Posted on 29. May 2014
by Marian Cramers
It was the first time in our history that Belgium hosted the ‘Mother of all Elections’: citizens voted for the European, Federal and Regional Parliaments combined.
However the attention was directed away from the European topics. In fact, the elections were dominated by national interests caused by the expected landslide of the Nationalist New Flemish Alliance. Its polarising figurehead Bart De Wever stands for ‘change’, generally of the separatist kind. In the election, people gave him over 300 000 preferential votes, while Minister-President Kris Peeters from the Christian Democrats scored less than 150 000.
And indeed, the Nationalist New Flemish Alliance became the largest party in all levels of government: They got 26.7% of the votes for the EP, and well over 30% in the other parliaments. NV-A is a moderately pro-European party, but is far less in favour of the Belgian governmental structure. Our infamous 500 days of coalition talks in mind, it is very unclear whether De Wever will make it to Prime Minister, or a coalition of all traditional parties will be formed to keep him out.
As for the young, well-connected Belgians around me, the elections were a Facebook-worthy event with ‘Stemfie’ (voting-selfie) a new buzzword. Many of my friends used online tests to determine which party was most in line with their interests.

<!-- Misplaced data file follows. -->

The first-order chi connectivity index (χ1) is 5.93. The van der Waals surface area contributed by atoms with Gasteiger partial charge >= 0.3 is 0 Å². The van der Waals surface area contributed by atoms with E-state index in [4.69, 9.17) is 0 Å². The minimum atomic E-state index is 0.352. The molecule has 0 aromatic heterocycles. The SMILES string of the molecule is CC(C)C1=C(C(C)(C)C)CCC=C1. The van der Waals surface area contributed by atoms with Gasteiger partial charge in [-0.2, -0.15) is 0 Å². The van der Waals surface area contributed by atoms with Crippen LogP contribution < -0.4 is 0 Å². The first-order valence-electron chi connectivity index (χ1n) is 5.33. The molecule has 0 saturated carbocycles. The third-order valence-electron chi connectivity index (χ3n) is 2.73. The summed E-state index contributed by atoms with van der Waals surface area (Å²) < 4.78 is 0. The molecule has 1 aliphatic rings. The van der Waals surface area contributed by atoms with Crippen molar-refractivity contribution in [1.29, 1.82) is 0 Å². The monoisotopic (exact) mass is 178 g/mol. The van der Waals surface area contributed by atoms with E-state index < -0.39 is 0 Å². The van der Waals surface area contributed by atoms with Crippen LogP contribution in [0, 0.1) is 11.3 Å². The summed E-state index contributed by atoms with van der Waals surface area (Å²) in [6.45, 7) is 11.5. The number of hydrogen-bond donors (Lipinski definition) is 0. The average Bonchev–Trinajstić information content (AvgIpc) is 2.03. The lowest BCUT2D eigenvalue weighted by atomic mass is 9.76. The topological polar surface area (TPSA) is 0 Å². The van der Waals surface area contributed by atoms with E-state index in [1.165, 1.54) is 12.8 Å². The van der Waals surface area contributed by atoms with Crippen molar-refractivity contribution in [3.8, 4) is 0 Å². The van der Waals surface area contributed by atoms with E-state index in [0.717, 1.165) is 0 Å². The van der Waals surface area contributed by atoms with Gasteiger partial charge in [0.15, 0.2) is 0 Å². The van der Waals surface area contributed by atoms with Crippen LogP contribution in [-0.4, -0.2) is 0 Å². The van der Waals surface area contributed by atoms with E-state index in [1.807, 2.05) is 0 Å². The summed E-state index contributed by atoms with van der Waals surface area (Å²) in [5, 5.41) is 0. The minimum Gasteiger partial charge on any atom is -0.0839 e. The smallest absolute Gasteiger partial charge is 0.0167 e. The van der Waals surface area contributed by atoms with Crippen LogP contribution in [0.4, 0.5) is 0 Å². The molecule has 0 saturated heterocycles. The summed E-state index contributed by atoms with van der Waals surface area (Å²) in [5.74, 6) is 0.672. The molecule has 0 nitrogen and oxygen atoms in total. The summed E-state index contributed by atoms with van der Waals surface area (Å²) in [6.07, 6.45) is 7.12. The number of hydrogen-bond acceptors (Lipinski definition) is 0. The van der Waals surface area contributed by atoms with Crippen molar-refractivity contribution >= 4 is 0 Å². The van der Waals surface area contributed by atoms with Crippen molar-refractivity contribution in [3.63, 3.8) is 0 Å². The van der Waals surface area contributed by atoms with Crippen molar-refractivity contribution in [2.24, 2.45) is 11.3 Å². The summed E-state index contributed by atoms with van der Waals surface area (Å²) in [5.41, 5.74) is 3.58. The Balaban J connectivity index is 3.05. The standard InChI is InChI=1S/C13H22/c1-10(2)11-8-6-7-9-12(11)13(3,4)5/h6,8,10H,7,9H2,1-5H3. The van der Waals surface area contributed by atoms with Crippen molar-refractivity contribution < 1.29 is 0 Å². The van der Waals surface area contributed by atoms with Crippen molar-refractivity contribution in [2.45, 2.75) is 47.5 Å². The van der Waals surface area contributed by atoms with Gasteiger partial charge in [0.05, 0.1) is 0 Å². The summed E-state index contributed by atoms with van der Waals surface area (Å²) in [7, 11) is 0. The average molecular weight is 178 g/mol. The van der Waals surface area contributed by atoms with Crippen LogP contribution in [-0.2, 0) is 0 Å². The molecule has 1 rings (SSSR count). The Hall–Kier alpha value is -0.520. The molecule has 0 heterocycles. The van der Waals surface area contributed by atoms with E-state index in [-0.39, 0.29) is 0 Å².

The results of the elections show that the traditional party landscape is outdated and the old parties fail to address the concerns of the younger generation. The young generation is very undetermined and losing its political identity. The impact of disengagement is obscured in Belgium because of the voting obligation, but no less real.
But there is also good news: Many of them live a life of intense interaction, easy mobility and shifting identities. So the European Parliament will have an opportunity to provide the space, stability and oxygen that is often missing in the Belgian national landscape.
This article is a part of a series of reflections by young Europeans, prepared in cooperation between FutureLab and Süddeutsche Zeitung Online. To read the original click here.